Joan Burchell Fund

The Foundation is now accepting grant proposals for the Joan Burchell Fund. The deadline for applying is May 5, 2017.  The guidelines are here:  Request for Proposal.

NOTE:  THE GRANT DEADLINES HAVE BEEN CHANGED TO MAY 5, 2017.  Grants will be awarded in July.

Please note that previous grant recipients who have not met reporting requirements will not be eligible to apply.

The following proposals received Joan Burchell grants in 2016:

  • Washington Gorge Actions Programs:  $1,500 for Tom’s Learning Garden
  • Columbia Gorge Habitat for Humanity:  $2,000 for community outreach and volunteer recruitment
  • CultureSeed:  $1,500 for nature activities for at risk youth
  • Rowena Wildlife Clinic:  $1,000 for food for raptors
  • Hood River Warming Shelter:  $1,200 for site usage fees
  • HAVEN:  $1,433 for Healthy Teen  Relationship Summit
  • Oregon Lions Sight and Hearing Foundation:  $1,433 for children’s vision screening events
  • Radio Tierra:  $1,433 for equipment for expanding to the Hood River Upper Valley

The following proposals received Joan Burchell grants in 2014:

  • FISH:  $3,000 for food purchases
  • Columbia Gorge CASA:  $3,000 for child advocacy guidebooks
  • Hood River County Christmas Project: $1,000
  • White Salmon Valley Education Foundation: $1,140 for the Snowden Wetlands project
  • Lyle Activity Center: $871 for security lighting
  • Mt. Hood Town Hall:  $1,500 for the senior meals program
  • Hood River County Friends of the Library:  $1,012 for Hood River Reads (Spanish language copies of book)
  • Columbia Cascade Housing:  $1,000 for volunteer training
  • Mill A Parent Teacher Organization: $1,000 for an arts program
  • Home at Last:  $1,580 for renovation of kennels

The following proposals received Joan Burchell grants in 2013:

  • Columbia Riverkeeper:  $1,000  – Volunteer Water Quality Monitoring Program
  • Home at Last Humane Society:  $1,270 – mobile spay/neuter clinic
  • Skamania County Christmas Basket Program:  $1,000 – food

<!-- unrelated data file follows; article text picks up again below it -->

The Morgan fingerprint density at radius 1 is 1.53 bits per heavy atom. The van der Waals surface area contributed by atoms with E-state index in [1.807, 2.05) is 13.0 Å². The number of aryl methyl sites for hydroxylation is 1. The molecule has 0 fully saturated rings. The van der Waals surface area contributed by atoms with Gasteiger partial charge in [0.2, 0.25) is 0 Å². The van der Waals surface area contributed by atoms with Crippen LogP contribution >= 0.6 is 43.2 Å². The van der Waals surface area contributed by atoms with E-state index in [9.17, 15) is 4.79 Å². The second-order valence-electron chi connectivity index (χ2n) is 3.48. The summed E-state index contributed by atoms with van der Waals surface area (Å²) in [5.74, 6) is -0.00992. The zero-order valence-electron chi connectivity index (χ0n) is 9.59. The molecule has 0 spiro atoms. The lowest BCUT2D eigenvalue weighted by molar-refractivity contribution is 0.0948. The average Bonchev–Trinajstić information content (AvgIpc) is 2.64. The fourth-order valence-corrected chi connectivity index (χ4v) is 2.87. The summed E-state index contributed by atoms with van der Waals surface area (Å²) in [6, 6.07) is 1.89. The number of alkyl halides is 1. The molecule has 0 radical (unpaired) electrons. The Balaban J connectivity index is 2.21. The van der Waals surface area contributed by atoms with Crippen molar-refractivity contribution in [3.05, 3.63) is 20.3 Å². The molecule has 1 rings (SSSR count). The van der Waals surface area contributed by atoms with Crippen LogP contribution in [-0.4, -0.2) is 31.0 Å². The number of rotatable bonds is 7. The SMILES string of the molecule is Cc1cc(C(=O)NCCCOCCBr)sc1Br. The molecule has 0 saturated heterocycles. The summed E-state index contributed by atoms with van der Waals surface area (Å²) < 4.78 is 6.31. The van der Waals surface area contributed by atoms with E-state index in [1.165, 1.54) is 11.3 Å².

• FISH Food Bank: $1,000 – food
  • Hood River Christmas Project:  $1,000 – food
  • Opportunity Connections:  $1,000 – art supplies
  • The Next Door, Inc.:  $730 – Klahre House art project

In addition to the above an additional $6,500 was funded by donor advisors for programs at the White Salmon Education Foundation, the Rowena Wildlife Clinic, Hood River Adopt A Dog and Columbia Riverkeepers.

The following organizations received Joan Burchell grants in 2012:

  • Skamania Klickitat Community Network:  $3,300 – purchase and distribution of “What to Do When Your Child Gets Sick.”
  • Columbia Gorge Arts in Education:  $750 – glass art project at Chenowith Elementary
  • Hood River Warming Shelter:  $1,070 – sleeping bags and shower passes for homeless
  • La Clinica del Carino:  $1,680 – educational dvd’s and players for dental program
  • Back Packs for Kids: $2,000 – food for kids
  • Columbia Gorge Cat Rescue: $1,200 – reduce cost of spay and neutering program

An additional $11,000 for projects submitted in this funding cycle was funded by donor advisors.

Joan’s Bio

Joan Burchell’s life journey began in Manhattan, N.Y., April 25, 1923, and what a journey it was.

Joan grew up in Chappaqua, N.Y., as a proper lady; exposed to opera, social etiquette, art; all while being the “tomboy” who sledded the fastest down the steepest hills.

As a young woman, she defied tradition, moving to Venezuela to work as a decorator and furniture designer. She traveled extensively in South and Central America, mostly alone, in her Karmann Ghia.

With a third revolution brewing, Joan decided it was time to leave Venezuela. She lived for a time in Scotland, then moved back home to Chappaqua, working for Reader’s Digest until retirement.

During those years, she was an avid swimmer and kayaker. She kayaked and camped, alone, along the Danube River, and traveled extensively in Europe.

After retirement, Joan decided that Chappaqua had become too urban, and traveled the country looking for a suitable home. The fact that she found, and chose, the community of Mt. Hood, attests to her good judgment. She lived there for 20 years.

Joan loved the community, and the community loved her. She was self-educated, mechanically clever and artistic. Her spirit, humor, independence, and interest in all things endeared her to many people. Joan is a true example of living life on one’s own terms.

She passed away peacefully, with friends at her side, on Dec. 14, 2008.